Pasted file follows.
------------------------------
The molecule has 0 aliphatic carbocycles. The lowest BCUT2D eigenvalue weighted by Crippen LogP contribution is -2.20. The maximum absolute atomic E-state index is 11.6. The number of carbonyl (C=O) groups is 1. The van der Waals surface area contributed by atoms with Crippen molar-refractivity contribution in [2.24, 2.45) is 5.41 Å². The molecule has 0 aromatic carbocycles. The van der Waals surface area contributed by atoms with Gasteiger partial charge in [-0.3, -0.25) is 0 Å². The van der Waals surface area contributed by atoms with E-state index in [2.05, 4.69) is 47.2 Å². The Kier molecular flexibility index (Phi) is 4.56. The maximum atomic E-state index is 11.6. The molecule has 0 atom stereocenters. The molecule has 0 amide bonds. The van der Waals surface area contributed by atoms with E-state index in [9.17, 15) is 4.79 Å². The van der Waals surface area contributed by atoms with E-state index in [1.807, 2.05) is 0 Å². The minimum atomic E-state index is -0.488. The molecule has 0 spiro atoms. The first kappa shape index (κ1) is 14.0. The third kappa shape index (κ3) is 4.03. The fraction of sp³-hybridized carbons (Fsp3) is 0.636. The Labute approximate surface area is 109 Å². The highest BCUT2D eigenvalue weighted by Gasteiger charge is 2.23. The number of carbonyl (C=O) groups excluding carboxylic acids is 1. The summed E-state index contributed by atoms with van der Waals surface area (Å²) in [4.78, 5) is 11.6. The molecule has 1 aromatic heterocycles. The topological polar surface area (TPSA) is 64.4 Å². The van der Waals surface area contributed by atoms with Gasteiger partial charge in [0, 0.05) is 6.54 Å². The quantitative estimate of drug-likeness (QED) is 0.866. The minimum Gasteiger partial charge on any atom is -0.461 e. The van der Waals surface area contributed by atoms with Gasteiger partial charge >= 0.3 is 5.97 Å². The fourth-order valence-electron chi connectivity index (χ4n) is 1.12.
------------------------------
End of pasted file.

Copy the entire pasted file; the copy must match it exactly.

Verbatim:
The molecule has 0 aliphatic carbocycles. The lowest BCUT2D eigenvalue weighted by Crippen LogP contribution is -2.20. The maximum absolute atomic E-state index is 11.6. The number of carbonyl (C=O) groups is 1. The van der Waals surface area contributed by atoms with Crippen molar-refractivity contribution in [2.24, 2.45) is 5.41 Å². The molecule has 0 aromatic carbocycles. The van der Waals surface area contributed by atoms with Gasteiger partial charge in [-0.3, -0.25) is 0 Å². The van der Waals surface area contributed by atoms with E-state index in [2.05, 4.69) is 47.2 Å². The Kier molecular flexibility index (Phi) is 4.56. The maximum atomic E-state index is 11.6. The molecule has 0 atom stereocenters. The molecule has 0 amide bonds. The van der Waals surface area contributed by atoms with E-state index in [9.17, 15) is 4.79 Å². The van der Waals surface area contributed by atoms with E-state index in [1.807, 2.05) is 0 Å². The minimum atomic E-state index is -0.488. The molecule has 0 spiro atoms. The first kappa shape index (κ1) is 14.0. The third kappa shape index (κ3) is 4.03. The fraction of sp³-hybridized carbons (Fsp3) is 0.636. The Labute approximate surface area is 109 Å². The highest BCUT2D eigenvalue weighted by Gasteiger charge is 2.23. The number of carbonyl (C=O) groups excluding carboxylic acids is 1. The summed E-state index contributed by atoms with van der Waals surface area (Å²) in [4.78, 5) is 11.6. The molecule has 1 aromatic heterocycles. The topological polar surface area (TPSA) is 64.4 Å². The van der Waals surface area contributed by atoms with Gasteiger partial charge in [0, 0.05) is 6.54 Å². The quantitative estimate of drug-likeness (QED) is 0.866. The minimum Gasteiger partial charge on any atom is -0.461 e. The van der Waals surface area contributed by atoms with Gasteiger partial charge >= 0.3 is 5.97 Å². The fourth-order valence-electron chi connectivity index (χ4n) is 1.12.